Let's face it: for business, Windows is not as elegant as Mac OS X, but it's not *that bad* anymore and it does do the job relatively well.

    Good luck.
  13. budugu macrumors 6502

    Sep 8, 2004
    Boston, MA

    HP business notebooks are good. i have used 2 of them and the TC4200 is an excellent tablet PC. Lenovo is also having some sale so you should be able to T or the X series for relatively smaller price. Dell business line looks really ugly though. So for good service buy HP / Lenovo business sytems with one of those 1-2 day turn arround time support as mentioned in the other post.
  14. Ryan1524 macrumors 65816


    Apr 9, 2003
    Canada GTA
    Thinkpad Z60t. it's got a widescreen, and a titanium skin. I'd recommend the T43, but the Z60t is just as delicious, and possible better than the T-series. :)
  15. Abstract macrumors Penryn


    Dec 27, 2002
    Location Location Location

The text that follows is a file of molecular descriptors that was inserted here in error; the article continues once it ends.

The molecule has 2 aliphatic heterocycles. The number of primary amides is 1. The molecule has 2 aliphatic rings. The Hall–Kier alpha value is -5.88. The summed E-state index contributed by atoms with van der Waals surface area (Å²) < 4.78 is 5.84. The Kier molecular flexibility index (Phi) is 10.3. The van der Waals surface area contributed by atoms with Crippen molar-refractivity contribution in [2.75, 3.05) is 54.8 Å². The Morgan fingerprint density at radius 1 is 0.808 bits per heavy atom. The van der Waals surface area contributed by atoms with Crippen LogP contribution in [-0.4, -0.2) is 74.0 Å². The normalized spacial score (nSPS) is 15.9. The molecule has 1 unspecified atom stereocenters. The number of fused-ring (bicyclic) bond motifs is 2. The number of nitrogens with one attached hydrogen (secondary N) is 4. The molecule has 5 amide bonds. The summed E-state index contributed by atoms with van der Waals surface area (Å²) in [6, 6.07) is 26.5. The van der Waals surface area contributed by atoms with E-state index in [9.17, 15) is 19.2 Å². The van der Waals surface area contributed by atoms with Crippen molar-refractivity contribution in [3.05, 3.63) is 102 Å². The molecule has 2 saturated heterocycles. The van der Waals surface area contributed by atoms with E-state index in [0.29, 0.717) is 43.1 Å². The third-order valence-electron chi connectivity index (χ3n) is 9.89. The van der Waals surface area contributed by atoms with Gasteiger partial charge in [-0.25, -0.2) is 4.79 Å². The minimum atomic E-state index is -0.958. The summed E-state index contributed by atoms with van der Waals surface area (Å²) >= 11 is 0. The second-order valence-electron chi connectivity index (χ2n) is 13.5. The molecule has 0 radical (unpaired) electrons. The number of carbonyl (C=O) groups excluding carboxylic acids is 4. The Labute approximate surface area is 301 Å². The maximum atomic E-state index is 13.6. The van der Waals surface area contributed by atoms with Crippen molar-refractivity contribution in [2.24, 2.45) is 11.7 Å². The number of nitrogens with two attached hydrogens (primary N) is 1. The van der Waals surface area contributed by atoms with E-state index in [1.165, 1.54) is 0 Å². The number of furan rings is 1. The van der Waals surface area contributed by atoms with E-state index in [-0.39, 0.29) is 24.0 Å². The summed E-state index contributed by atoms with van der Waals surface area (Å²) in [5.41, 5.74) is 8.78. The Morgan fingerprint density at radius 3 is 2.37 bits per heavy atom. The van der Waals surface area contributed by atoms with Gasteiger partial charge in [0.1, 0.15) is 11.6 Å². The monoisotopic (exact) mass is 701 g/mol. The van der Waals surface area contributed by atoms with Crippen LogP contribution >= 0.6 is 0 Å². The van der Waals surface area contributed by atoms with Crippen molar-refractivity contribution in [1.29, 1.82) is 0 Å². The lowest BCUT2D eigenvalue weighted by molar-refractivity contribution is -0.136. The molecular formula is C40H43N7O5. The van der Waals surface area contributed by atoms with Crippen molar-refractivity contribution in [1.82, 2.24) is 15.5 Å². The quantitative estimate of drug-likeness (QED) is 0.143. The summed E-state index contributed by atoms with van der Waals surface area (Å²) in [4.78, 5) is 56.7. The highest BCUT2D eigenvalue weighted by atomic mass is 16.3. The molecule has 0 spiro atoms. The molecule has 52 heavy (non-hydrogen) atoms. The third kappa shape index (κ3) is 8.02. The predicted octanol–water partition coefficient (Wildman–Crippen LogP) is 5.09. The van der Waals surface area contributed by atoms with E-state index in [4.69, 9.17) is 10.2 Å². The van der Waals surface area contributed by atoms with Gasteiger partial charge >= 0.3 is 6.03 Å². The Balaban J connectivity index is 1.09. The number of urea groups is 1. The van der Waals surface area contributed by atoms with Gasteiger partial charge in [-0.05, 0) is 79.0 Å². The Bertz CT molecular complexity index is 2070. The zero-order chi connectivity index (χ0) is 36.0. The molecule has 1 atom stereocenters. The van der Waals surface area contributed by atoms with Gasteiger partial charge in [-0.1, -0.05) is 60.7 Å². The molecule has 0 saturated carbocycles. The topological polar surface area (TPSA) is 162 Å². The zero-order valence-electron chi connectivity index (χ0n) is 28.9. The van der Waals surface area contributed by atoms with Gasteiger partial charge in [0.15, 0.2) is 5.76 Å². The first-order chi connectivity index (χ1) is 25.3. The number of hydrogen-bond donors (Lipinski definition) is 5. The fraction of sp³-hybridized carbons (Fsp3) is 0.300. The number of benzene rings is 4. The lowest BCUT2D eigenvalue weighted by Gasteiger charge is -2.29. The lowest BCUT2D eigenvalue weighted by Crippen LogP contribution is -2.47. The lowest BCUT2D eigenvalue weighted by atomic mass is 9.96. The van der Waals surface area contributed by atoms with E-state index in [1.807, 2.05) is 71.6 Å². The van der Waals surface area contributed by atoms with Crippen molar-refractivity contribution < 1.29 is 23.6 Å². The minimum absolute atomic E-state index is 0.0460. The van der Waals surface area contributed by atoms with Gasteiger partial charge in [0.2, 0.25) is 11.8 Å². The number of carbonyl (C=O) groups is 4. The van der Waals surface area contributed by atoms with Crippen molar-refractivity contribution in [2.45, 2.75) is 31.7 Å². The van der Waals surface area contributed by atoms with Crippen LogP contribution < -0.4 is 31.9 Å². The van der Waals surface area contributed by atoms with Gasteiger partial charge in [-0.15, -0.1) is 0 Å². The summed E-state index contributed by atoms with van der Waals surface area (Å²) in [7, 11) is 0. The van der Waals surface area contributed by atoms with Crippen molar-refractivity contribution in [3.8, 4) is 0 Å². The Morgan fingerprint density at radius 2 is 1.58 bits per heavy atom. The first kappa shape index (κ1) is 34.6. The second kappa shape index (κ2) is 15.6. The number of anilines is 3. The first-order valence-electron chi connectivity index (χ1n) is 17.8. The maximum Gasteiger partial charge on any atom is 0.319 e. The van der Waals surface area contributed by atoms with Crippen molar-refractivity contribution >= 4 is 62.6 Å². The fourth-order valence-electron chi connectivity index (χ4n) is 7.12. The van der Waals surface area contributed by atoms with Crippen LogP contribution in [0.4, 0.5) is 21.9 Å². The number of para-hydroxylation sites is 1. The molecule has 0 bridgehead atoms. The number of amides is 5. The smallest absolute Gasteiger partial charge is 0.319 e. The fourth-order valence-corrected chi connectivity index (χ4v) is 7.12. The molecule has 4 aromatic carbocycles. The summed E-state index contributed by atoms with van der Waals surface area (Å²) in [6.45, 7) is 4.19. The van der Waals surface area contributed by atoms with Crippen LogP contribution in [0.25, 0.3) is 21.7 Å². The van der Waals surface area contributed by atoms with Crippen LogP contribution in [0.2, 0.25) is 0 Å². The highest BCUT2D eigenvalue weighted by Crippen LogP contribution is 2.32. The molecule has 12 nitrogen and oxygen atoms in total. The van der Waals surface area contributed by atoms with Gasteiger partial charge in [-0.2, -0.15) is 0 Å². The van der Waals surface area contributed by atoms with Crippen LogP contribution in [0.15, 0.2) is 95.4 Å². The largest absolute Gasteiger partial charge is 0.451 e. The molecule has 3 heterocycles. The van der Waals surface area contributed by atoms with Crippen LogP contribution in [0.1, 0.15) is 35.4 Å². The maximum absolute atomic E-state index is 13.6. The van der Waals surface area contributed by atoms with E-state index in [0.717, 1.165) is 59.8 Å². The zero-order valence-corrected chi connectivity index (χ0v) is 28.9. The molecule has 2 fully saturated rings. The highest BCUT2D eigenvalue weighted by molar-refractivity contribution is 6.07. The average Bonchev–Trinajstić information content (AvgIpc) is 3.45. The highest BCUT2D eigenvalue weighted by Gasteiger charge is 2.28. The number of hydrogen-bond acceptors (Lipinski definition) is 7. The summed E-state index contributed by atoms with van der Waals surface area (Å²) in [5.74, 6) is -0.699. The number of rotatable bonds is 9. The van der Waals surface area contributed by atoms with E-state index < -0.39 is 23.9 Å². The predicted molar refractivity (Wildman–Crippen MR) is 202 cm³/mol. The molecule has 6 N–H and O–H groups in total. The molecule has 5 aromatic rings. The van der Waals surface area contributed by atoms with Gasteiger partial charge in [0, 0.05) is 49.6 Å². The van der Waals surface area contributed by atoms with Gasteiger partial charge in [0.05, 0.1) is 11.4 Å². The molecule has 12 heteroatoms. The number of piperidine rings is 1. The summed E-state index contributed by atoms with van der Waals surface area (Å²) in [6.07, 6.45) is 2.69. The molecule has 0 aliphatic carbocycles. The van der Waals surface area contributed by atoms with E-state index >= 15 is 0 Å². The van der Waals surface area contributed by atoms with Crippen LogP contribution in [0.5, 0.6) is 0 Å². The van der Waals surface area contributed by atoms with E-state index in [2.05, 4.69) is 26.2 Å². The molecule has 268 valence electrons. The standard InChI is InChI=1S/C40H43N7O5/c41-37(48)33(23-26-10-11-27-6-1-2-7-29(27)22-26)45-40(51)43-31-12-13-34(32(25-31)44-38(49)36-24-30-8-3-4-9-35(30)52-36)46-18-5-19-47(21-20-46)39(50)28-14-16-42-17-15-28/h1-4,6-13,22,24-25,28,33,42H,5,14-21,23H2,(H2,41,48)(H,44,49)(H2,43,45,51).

Featurewise, the 12" Widescreen Dell (the 700m??) and 13.3" Sony Vaio are great, but they don't seem to be built well and aren't as reliable. That can't be judged by aesthetics, although the Dell and Sony do look good, IMO.

    The Thinkpad line has a great reputation, but does the Thinkpad line from Lenovo have a great reputation? Is it safe to say that now? I don't know.

    I'd look into getting a T-series laptop, preferrably a 14.1" model, but don't quote me about reliability, because I don't know much about Lenovo. They're not the same. Maybe they cut corners to save money.........I don't know. All I know is that IBM didn't seem to do that. They were expensive laptops, but for good reason.